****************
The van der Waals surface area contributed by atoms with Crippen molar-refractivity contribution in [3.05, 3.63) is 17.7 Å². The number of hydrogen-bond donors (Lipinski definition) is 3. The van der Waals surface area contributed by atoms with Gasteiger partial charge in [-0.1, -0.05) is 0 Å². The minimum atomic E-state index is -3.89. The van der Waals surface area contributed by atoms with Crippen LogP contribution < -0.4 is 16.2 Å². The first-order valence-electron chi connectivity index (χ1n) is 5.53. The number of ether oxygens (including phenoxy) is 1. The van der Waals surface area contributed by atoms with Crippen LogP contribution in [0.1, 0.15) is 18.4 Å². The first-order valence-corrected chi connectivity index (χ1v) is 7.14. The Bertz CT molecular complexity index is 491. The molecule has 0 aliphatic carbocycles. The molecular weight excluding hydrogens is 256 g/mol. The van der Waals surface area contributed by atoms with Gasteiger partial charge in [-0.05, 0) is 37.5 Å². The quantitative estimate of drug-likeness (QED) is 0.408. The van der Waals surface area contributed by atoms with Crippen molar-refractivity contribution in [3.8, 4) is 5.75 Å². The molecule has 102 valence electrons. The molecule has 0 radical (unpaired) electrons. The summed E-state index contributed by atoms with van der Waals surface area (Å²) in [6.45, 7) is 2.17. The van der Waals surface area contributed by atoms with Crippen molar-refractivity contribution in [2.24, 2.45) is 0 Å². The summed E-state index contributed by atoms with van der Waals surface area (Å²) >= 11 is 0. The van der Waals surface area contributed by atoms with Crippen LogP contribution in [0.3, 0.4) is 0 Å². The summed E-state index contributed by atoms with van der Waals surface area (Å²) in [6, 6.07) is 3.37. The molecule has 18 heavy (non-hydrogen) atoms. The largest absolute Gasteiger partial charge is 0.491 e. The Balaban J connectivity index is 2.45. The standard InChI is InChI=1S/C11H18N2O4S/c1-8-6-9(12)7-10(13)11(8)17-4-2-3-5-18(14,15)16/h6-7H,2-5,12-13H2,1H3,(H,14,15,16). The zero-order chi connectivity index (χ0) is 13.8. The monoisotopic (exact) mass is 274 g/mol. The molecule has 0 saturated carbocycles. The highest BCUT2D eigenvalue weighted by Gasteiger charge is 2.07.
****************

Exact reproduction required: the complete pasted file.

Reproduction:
The van der Waals surface area contributed by atoms with Crippen molar-refractivity contribution in [3.05, 3.63) is 17.7 Å². The number of hydrogen-bond donors (Lipinski definition) is 3. The van der Waals surface area contributed by atoms with Gasteiger partial charge in [-0.1, -0.05) is 0 Å². The minimum atomic E-state index is -3.89. The van der Waals surface area contributed by atoms with Crippen LogP contribution < -0.4 is 16.2 Å². The first-order valence-electron chi connectivity index (χ1n) is 5.53. The number of ether oxygens (including phenoxy) is 1. The van der Waals surface area contributed by atoms with Crippen LogP contribution in [0.1, 0.15) is 18.4 Å². The first-order valence-corrected chi connectivity index (χ1v) is 7.14. The Bertz CT molecular complexity index is 491. The molecule has 0 aliphatic carbocycles. The molecular weight excluding hydrogens is 256 g/mol. The van der Waals surface area contributed by atoms with Gasteiger partial charge in [-0.05, 0) is 37.5 Å². The quantitative estimate of drug-likeness (QED) is 0.408. The van der Waals surface area contributed by atoms with Crippen molar-refractivity contribution in [3.8, 4) is 5.75 Å². The molecule has 102 valence electrons. The molecule has 0 radical (unpaired) electrons. The summed E-state index contributed by atoms with van der Waals surface area (Å²) in [6.45, 7) is 2.17. The van der Waals surface area contributed by atoms with Crippen molar-refractivity contribution in [2.24, 2.45) is 0 Å². The summed E-state index contributed by atoms with van der Waals surface area (Å²) >= 11 is 0. The van der Waals surface area contributed by atoms with Crippen LogP contribution in [0.3, 0.4) is 0 Å². The summed E-state index contributed by atoms with van der Waals surface area (Å²) in [6, 6.07) is 3.37. The molecule has 18 heavy (non-hydrogen) atoms. The largest absolute Gasteiger partial charge is 0.491 e. The Balaban J connectivity index is 2.45. The standard InChI is InChI=1S/C11H18N2O4S/c1-8-6-9(12)7-10(13)11(8)17-4-2-3-5-18(14,15)16/h6-7H,2-5,12-13H2,1H3,(H,14,15,16). The zero-order chi connectivity index (χ0) is 13.8. The monoisotopic (exact) mass is 274 g/mol. The molecule has 0 saturated carbocycles. The highest BCUT2D eigenvalue weighted by Gasteiger charge is 2.07.